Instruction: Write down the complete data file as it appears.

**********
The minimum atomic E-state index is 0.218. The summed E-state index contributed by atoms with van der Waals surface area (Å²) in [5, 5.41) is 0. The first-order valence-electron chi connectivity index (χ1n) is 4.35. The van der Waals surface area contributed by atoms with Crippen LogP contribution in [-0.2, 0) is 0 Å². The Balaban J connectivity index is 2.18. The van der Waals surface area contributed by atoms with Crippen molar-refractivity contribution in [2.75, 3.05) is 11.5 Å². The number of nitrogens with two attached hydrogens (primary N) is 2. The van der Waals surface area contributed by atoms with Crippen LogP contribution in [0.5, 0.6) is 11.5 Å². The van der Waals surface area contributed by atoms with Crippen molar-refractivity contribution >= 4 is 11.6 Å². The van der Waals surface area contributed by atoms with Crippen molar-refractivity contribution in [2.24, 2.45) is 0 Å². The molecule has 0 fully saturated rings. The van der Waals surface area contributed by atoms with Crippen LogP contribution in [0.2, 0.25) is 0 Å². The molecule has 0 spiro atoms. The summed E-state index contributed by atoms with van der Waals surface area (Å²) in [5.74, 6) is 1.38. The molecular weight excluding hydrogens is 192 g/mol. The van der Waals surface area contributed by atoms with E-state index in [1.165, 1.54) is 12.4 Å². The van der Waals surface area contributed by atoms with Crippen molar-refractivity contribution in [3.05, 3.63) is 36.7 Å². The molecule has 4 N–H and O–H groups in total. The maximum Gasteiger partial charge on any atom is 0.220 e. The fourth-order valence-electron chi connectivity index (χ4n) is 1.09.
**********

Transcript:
The minimum atomic E-state index is 0.218. The summed E-state index contributed by atoms with van der Waals surface area (Å²) in [5, 5.41) is 0. The first-order valence-electron chi connectivity index (χ1n) is 4.35. The van der Waals surface area contributed by atoms with Crippen LogP contribution in [-0.2, 0) is 0 Å². The Balaban J connectivity index is 2.18. The van der Waals surface area contributed by atoms with Crippen molar-refractivity contribution in [2.75, 3.05) is 11.5 Å². The number of nitrogens with two attached hydrogens (primary N) is 2. The van der Waals surface area contributed by atoms with Crippen LogP contribution in [0.5, 0.6) is 11.5 Å². The van der Waals surface area contributed by atoms with Crippen molar-refractivity contribution >= 4 is 11.6 Å². The van der Waals surface area contributed by atoms with Crippen molar-refractivity contribution in [2.24, 2.45) is 0 Å². The molecule has 0 fully saturated rings. The van der Waals surface area contributed by atoms with Crippen LogP contribution in [0.2, 0.25) is 0 Å². The molecule has 0 spiro atoms. The summed E-state index contributed by atoms with van der Waals surface area (Å²) in [5.74, 6) is 1.38. The molecular weight excluding hydrogens is 192 g/mol. The van der Waals surface area contributed by atoms with E-state index in [1.165, 1.54) is 12.4 Å². The van der Waals surface area contributed by atoms with Crippen molar-refractivity contribution in [3.05, 3.63) is 36.7 Å². The molecule has 4 N–H and O–H groups in total. The maximum Gasteiger partial charge on any atom is 0.220 e. The fourth-order valence-electron chi connectivity index (χ4n) is 1.09.